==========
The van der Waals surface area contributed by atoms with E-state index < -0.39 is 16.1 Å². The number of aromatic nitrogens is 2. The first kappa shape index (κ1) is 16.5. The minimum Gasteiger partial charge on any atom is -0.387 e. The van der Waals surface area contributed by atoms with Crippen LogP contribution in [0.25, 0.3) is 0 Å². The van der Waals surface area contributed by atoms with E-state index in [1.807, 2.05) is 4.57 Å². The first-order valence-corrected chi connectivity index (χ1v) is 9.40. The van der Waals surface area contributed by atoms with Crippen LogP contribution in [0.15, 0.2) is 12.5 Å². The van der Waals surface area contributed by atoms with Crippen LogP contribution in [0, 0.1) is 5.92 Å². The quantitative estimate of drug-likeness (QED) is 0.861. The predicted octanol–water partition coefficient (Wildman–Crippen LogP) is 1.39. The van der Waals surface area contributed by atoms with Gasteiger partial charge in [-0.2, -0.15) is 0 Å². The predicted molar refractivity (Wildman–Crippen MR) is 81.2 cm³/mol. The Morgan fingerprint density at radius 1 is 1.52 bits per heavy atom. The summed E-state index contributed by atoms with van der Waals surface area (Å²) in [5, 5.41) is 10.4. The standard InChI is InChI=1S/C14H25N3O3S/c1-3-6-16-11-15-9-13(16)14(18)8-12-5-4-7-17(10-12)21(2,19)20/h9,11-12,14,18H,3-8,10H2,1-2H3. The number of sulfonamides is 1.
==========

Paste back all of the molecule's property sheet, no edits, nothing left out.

The van der Waals surface area contributed by atoms with E-state index < -0.39 is 16.1 Å². The number of aromatic nitrogens is 2. The first kappa shape index (κ1) is 16.5. The minimum Gasteiger partial charge on any atom is -0.387 e. The van der Waals surface area contributed by atoms with Crippen LogP contribution in [0.25, 0.3) is 0 Å². The van der Waals surface area contributed by atoms with E-state index in [1.807, 2.05) is 4.57 Å². The first-order valence-corrected chi connectivity index (χ1v) is 9.40. The van der Waals surface area contributed by atoms with Crippen LogP contribution in [0.15, 0.2) is 12.5 Å². The van der Waals surface area contributed by atoms with Crippen LogP contribution in [0, 0.1) is 5.92 Å². The quantitative estimate of drug-likeness (QED) is 0.861. The predicted octanol–water partition coefficient (Wildman–Crippen LogP) is 1.39. The van der Waals surface area contributed by atoms with Gasteiger partial charge in [-0.2, -0.15) is 0 Å². The predicted molar refractivity (Wildman–Crippen MR) is 81.2 cm³/mol. The Morgan fingerprint density at radius 1 is 1.52 bits per heavy atom. The summed E-state index contributed by atoms with van der Waals surface area (Å²) in [5, 5.41) is 10.4. The standard InChI is InChI=1S/C14H25N3O3S/c1-3-6-16-11-15-9-13(16)14(18)8-12-5-4-7-17(10-12)21(2,19)20/h9,11-12,14,18H,3-8,10H2,1-2H3. The number of sulfonamides is 1.